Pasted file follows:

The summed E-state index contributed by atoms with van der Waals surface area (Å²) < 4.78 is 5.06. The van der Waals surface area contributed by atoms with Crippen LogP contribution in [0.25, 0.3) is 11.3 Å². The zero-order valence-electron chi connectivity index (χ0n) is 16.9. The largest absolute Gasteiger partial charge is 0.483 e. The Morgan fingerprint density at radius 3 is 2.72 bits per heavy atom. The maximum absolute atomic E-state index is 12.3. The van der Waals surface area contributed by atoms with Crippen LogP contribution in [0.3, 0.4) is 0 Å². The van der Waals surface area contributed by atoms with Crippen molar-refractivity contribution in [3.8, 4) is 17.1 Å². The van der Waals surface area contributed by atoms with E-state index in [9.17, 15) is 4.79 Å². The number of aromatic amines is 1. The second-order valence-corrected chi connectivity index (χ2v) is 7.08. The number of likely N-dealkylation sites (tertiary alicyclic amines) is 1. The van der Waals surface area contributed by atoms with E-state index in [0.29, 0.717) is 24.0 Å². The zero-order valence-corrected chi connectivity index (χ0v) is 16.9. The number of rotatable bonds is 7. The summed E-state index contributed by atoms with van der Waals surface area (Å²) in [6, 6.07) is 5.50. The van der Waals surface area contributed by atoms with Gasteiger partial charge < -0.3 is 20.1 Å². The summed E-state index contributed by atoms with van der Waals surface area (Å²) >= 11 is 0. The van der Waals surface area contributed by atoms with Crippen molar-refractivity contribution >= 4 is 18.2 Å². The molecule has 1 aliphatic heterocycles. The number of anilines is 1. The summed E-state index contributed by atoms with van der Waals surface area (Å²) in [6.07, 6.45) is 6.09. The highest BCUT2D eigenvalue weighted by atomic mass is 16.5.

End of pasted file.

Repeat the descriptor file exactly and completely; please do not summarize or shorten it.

The summed E-state index contributed by atoms with van der Waals surface area (Å²) < 4.78 is 5.06. The van der Waals surface area contributed by atoms with Crippen LogP contribution in [0.25, 0.3) is 11.3 Å². The zero-order valence-electron chi connectivity index (χ0n) is 16.9. The largest absolute Gasteiger partial charge is 0.483 e. The Morgan fingerprint density at radius 3 is 2.72 bits per heavy atom. The maximum absolute atomic E-state index is 12.3. The van der Waals surface area contributed by atoms with Crippen LogP contribution in [0.3, 0.4) is 0 Å². The van der Waals surface area contributed by atoms with Crippen molar-refractivity contribution in [3.8, 4) is 17.1 Å². The van der Waals surface area contributed by atoms with E-state index in [9.17, 15) is 4.79 Å². The number of aromatic amines is 1. The second-order valence-corrected chi connectivity index (χ2v) is 7.08. The number of likely N-dealkylation sites (tertiary alicyclic amines) is 1. The van der Waals surface area contributed by atoms with E-state index in [0.29, 0.717) is 24.0 Å². The zero-order valence-corrected chi connectivity index (χ0v) is 16.9. The number of rotatable bonds is 7. The summed E-state index contributed by atoms with van der Waals surface area (Å²) in [6, 6.07) is 5.50. The van der Waals surface area contributed by atoms with Gasteiger partial charge < -0.3 is 20.1 Å². The summed E-state index contributed by atoms with van der Waals surface area (Å²) >= 11 is 0. The van der Waals surface area contributed by atoms with Crippen molar-refractivity contribution >= 4 is 18.2 Å². The molecule has 1 aliphatic heterocycles. The number of anilines is 1. The summed E-state index contributed by atoms with van der Waals surface area (Å²) in [6.07, 6.45) is 6.09. The highest BCUT2D eigenvalue weighted by atomic mass is 16.5.